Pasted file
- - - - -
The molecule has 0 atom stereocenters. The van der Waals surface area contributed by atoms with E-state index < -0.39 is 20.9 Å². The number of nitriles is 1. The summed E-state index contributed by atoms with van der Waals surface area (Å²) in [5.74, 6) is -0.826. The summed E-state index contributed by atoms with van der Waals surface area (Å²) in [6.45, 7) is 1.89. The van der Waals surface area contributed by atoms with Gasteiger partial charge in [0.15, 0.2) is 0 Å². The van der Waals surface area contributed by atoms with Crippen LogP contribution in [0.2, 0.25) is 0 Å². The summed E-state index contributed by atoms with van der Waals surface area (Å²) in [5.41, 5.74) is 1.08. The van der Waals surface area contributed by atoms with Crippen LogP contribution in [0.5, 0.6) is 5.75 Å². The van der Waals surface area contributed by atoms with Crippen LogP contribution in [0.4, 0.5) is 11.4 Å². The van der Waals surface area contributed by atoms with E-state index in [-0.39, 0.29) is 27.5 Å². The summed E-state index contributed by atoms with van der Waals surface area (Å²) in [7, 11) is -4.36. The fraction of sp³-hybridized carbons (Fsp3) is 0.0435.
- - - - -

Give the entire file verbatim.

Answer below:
The molecule has 0 atom stereocenters. The van der Waals surface area contributed by atoms with E-state index < -0.39 is 20.9 Å². The number of nitriles is 1. The summed E-state index contributed by atoms with van der Waals surface area (Å²) in [5.74, 6) is -0.826. The summed E-state index contributed by atoms with van der Waals surface area (Å²) in [6.45, 7) is 1.89. The van der Waals surface area contributed by atoms with Gasteiger partial charge in [0.15, 0.2) is 0 Å². The van der Waals surface area contributed by atoms with Crippen LogP contribution in [0.2, 0.25) is 0 Å². The summed E-state index contributed by atoms with van der Waals surface area (Å²) in [5.41, 5.74) is 1.08. The van der Waals surface area contributed by atoms with Crippen LogP contribution in [0.5, 0.6) is 5.75 Å². The van der Waals surface area contributed by atoms with Crippen LogP contribution in [0.4, 0.5) is 11.4 Å². The van der Waals surface area contributed by atoms with E-state index in [-0.39, 0.29) is 27.5 Å². The summed E-state index contributed by atoms with van der Waals surface area (Å²) in [7, 11) is -4.36. The fraction of sp³-hybridized carbons (Fsp3) is 0.0435.